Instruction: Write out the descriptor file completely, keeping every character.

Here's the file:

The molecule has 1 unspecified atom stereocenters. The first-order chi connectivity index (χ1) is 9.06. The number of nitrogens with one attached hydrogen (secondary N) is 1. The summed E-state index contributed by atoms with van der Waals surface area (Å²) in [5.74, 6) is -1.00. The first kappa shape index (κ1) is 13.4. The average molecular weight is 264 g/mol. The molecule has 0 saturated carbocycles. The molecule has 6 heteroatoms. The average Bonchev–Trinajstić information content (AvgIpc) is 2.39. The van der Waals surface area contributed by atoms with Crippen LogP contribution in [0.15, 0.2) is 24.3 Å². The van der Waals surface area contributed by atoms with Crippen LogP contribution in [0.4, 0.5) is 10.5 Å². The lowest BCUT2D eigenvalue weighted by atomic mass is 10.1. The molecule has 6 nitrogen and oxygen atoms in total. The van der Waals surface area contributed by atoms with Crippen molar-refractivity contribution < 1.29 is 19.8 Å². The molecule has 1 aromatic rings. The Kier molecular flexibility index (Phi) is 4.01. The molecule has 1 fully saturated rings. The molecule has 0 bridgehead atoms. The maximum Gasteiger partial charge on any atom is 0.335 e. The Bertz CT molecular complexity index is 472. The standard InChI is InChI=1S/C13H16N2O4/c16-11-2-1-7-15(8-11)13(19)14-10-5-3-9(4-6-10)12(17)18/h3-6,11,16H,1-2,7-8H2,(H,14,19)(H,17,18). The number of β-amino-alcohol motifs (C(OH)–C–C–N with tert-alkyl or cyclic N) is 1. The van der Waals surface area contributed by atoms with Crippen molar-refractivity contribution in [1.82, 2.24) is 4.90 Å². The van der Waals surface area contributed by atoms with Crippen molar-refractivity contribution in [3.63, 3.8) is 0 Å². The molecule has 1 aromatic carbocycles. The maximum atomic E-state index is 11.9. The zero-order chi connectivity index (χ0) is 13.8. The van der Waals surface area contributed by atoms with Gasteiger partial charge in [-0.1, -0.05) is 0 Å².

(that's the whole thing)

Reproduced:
The molecule has 1 unspecified atom stereocenters. The first-order chi connectivity index (χ1) is 9.06. The number of nitrogens with one attached hydrogen (secondary N) is 1. The summed E-state index contributed by atoms with van der Waals surface area (Å²) in [5.74, 6) is -1.00. The first kappa shape index (κ1) is 13.4. The average molecular weight is 264 g/mol. The molecule has 0 saturated carbocycles. The molecule has 6 heteroatoms. The average Bonchev–Trinajstić information content (AvgIpc) is 2.39. The van der Waals surface area contributed by atoms with Crippen LogP contribution in [0.15, 0.2) is 24.3 Å². The van der Waals surface area contributed by atoms with Crippen LogP contribution in [0.4, 0.5) is 10.5 Å². The lowest BCUT2D eigenvalue weighted by atomic mass is 10.1. The molecule has 6 nitrogen and oxygen atoms in total. The van der Waals surface area contributed by atoms with Crippen molar-refractivity contribution < 1.29 is 19.8 Å². The molecule has 1 aromatic rings. The Kier molecular flexibility index (Phi) is 4.01. The molecule has 1 fully saturated rings. The molecule has 0 bridgehead atoms. The maximum Gasteiger partial charge on any atom is 0.335 e. The Bertz CT molecular complexity index is 472. The standard InChI is InChI=1S/C13H16N2O4/c16-11-2-1-7-15(8-11)13(19)14-10-5-3-9(4-6-10)12(17)18/h3-6,11,16H,1-2,7-8H2,(H,14,19)(H,17,18). The number of β-amino-alcohol motifs (C(OH)–C–C–N with tert-alkyl or cyclic N) is 1. The van der Waals surface area contributed by atoms with Crippen molar-refractivity contribution in [1.82, 2.24) is 4.90 Å². The van der Waals surface area contributed by atoms with Crippen molar-refractivity contribution in [3.63, 3.8) is 0 Å². The molecule has 1 aromatic carbocycles. The maximum atomic E-state index is 11.9. The zero-order chi connectivity index (χ0) is 13.8. The van der Waals surface area contributed by atoms with Gasteiger partial charge in [-0.1, -0.05) is 0 Å².